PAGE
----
The environmental advantages of logging with horses are many. Horses do not destroy young trees or create erosion problems like mechanized logging equipment. The horses are able to enter areas where mechanized vehicles are unable to penetrate. As a result, many landowners and loggers have returned to using horses to extract timber from the woods.
Any type of horse may be used for logging; however, size limits the weight the horse will be able to pull. In some areas oxen and mules are used to skid logs out of woodlots and forests. Generally, a two horse team is used, but one horse may be preferable in tight areas. Loggers using horses generally favor the skid distance to be no greater than 1,500 feet to the landing where logs are loaded onto a truck. A greater distance means that it will take more time for the horses to return to the woods for another log. Hillsides create additional risks and require well trained animals. Great care must be used when teams pull downhill to prevent logs from over running the horse and handler. The skid trail needs to be cleared of objects, such as slippery rocks which may cause the logs to slip and slide into the horse. Also, slick ice conditions may cause similar problems.
Draft horse teams patiently waited their turn on the sidelines and peopled chatted as they watched the horses compete. The next person I met was a friend of Allie’s. She walked behind a bay horse in full harness. Rigby, a Spotted Draft/Quarter Horse/Mustang cross, stood quietly near the staging area. Kristy Boys from Richford, NY brought her 4 ½ year old gelding to the logging event so Rigby could gain experience and be around the other horses.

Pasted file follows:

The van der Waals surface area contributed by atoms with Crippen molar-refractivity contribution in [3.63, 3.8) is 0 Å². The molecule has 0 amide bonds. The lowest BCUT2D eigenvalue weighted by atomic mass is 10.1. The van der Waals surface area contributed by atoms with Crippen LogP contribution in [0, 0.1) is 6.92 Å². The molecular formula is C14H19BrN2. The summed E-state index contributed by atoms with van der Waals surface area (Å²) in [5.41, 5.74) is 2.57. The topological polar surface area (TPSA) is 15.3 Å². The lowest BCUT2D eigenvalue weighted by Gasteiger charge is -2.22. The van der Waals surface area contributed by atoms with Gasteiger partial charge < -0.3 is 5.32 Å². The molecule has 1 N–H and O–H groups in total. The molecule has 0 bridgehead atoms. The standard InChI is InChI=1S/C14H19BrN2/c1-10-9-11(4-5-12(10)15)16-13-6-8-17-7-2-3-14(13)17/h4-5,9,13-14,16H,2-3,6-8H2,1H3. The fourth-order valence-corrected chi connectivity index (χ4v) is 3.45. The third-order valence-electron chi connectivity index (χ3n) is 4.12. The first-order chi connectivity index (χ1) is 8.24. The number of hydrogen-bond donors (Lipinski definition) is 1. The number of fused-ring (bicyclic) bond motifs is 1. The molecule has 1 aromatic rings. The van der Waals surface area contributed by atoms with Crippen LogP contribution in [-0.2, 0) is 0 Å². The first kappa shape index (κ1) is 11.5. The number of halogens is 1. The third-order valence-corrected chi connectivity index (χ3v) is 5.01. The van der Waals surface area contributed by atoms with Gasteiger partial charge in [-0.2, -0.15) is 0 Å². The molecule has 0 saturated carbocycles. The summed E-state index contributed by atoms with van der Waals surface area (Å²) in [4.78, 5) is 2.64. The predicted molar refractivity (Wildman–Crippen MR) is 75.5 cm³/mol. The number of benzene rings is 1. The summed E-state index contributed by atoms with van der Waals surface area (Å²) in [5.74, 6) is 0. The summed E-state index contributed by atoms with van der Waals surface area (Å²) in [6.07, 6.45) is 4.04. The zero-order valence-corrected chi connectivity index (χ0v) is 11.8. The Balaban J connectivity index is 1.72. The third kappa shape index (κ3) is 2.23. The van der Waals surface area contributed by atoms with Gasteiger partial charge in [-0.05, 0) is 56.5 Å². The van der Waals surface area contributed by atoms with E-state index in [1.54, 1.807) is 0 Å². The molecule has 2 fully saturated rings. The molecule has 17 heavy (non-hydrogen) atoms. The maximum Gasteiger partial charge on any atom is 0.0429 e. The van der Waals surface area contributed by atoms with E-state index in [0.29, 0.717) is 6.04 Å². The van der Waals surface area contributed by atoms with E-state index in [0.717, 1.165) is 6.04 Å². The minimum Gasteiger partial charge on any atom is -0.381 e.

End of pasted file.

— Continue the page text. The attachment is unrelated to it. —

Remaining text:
“How long have you been driving?” I asked Kristy.
“About 5 years, I feel it’s important to explore all aspects of horsemanship including driving and pulling,” she said.
“Do you enjoy it?” I asked.
“I love it. I think it is an important way to supplement our oil habit with horse power. On our hobby farm we have done some logging. Last year, the horse pulled 30 foot long sapling poles, which we used as supports for beans. This summer we plan to try plowing to prepare the ground for our potato crop. Another possibility with driving is skijoring,” she replied.